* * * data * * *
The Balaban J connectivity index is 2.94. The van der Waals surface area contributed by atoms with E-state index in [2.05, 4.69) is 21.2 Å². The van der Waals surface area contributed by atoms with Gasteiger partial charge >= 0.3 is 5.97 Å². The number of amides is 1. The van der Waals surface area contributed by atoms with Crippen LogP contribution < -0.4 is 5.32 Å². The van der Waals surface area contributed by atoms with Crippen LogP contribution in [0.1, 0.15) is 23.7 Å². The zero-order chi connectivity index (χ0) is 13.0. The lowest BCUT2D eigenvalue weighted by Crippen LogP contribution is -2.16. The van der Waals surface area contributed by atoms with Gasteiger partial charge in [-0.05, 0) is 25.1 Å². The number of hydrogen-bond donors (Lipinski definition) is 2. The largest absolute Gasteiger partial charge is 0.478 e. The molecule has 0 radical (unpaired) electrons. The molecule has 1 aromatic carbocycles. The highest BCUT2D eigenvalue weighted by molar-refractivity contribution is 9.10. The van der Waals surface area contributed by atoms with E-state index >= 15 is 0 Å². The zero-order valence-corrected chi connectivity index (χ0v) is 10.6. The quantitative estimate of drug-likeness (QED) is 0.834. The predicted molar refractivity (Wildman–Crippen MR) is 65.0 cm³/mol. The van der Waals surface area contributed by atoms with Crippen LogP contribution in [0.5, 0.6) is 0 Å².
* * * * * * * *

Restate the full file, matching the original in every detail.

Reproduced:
The Balaban J connectivity index is 2.94. The van der Waals surface area contributed by atoms with E-state index in [2.05, 4.69) is 21.2 Å². The van der Waals surface area contributed by atoms with Gasteiger partial charge >= 0.3 is 5.97 Å². The number of amides is 1. The van der Waals surface area contributed by atoms with Crippen LogP contribution < -0.4 is 5.32 Å². The van der Waals surface area contributed by atoms with Crippen LogP contribution in [0.1, 0.15) is 23.7 Å². The zero-order chi connectivity index (χ0) is 13.0. The lowest BCUT2D eigenvalue weighted by Crippen LogP contribution is -2.16. The van der Waals surface area contributed by atoms with Gasteiger partial charge in [-0.05, 0) is 25.1 Å². The number of hydrogen-bond donors (Lipinski definition) is 2. The largest absolute Gasteiger partial charge is 0.478 e. The molecule has 0 radical (unpaired) electrons. The molecule has 1 aromatic carbocycles. The highest BCUT2D eigenvalue weighted by molar-refractivity contribution is 9.10. The van der Waals surface area contributed by atoms with E-state index >= 15 is 0 Å². The zero-order valence-corrected chi connectivity index (χ0v) is 10.6. The quantitative estimate of drug-likeness (QED) is 0.834. The predicted molar refractivity (Wildman–Crippen MR) is 65.0 cm³/mol. The van der Waals surface area contributed by atoms with Crippen LogP contribution in [0.5, 0.6) is 0 Å².